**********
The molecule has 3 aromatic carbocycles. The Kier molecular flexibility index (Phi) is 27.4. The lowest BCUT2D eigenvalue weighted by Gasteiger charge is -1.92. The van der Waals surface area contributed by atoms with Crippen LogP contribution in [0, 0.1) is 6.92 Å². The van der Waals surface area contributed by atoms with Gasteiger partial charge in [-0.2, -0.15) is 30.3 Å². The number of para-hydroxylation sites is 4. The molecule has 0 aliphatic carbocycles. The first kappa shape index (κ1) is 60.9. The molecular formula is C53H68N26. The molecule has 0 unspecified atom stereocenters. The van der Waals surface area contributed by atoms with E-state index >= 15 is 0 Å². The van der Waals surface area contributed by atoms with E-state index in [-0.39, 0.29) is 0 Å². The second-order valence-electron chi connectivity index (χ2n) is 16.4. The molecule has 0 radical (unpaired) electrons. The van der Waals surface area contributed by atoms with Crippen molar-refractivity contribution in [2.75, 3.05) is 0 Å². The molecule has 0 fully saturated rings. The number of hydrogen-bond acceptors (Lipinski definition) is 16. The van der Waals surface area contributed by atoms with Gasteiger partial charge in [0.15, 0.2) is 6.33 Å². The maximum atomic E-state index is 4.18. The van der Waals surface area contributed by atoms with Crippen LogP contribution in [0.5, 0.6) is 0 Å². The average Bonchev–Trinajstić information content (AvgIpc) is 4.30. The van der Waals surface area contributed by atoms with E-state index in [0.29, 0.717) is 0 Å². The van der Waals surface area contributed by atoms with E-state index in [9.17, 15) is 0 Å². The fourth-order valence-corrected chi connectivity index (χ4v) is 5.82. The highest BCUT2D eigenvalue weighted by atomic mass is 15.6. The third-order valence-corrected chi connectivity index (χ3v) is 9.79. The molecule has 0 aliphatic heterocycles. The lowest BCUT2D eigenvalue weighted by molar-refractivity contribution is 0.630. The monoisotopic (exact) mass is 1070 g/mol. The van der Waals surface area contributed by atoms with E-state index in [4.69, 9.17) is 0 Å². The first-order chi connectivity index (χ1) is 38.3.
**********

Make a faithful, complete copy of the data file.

The molecule has 3 aromatic carbocycles. The Kier molecular flexibility index (Phi) is 27.4. The lowest BCUT2D eigenvalue weighted by Gasteiger charge is -1.92. The van der Waals surface area contributed by atoms with Crippen LogP contribution in [0, 0.1) is 6.92 Å². The van der Waals surface area contributed by atoms with Gasteiger partial charge in [-0.2, -0.15) is 30.3 Å². The number of para-hydroxylation sites is 4. The molecule has 0 aliphatic carbocycles. The first kappa shape index (κ1) is 60.9. The molecular formula is C53H68N26. The molecule has 0 unspecified atom stereocenters. The van der Waals surface area contributed by atoms with E-state index >= 15 is 0 Å². The van der Waals surface area contributed by atoms with E-state index in [-0.39, 0.29) is 0 Å². The second-order valence-electron chi connectivity index (χ2n) is 16.4. The molecule has 0 radical (unpaired) electrons. The van der Waals surface area contributed by atoms with Crippen molar-refractivity contribution in [2.75, 3.05) is 0 Å². The molecule has 0 fully saturated rings. The number of hydrogen-bond acceptors (Lipinski definition) is 16. The van der Waals surface area contributed by atoms with Gasteiger partial charge in [0.15, 0.2) is 6.33 Å². The maximum atomic E-state index is 4.18. The van der Waals surface area contributed by atoms with Crippen LogP contribution in [0.5, 0.6) is 0 Å². The average Bonchev–Trinajstić information content (AvgIpc) is 4.30. The van der Waals surface area contributed by atoms with E-state index in [0.29, 0.717) is 0 Å². The van der Waals surface area contributed by atoms with E-state index in [9.17, 15) is 0 Å². The fourth-order valence-corrected chi connectivity index (χ4v) is 5.82. The highest BCUT2D eigenvalue weighted by atomic mass is 15.6. The third-order valence-corrected chi connectivity index (χ3v) is 9.79. The molecule has 0 aliphatic heterocycles. The lowest BCUT2D eigenvalue weighted by molar-refractivity contribution is 0.630. The monoisotopic (exact) mass is 1070 g/mol. The van der Waals surface area contributed by atoms with E-state index in [4.69, 9.17) is 0 Å². The first-order chi connectivity index (χ1) is 38.3.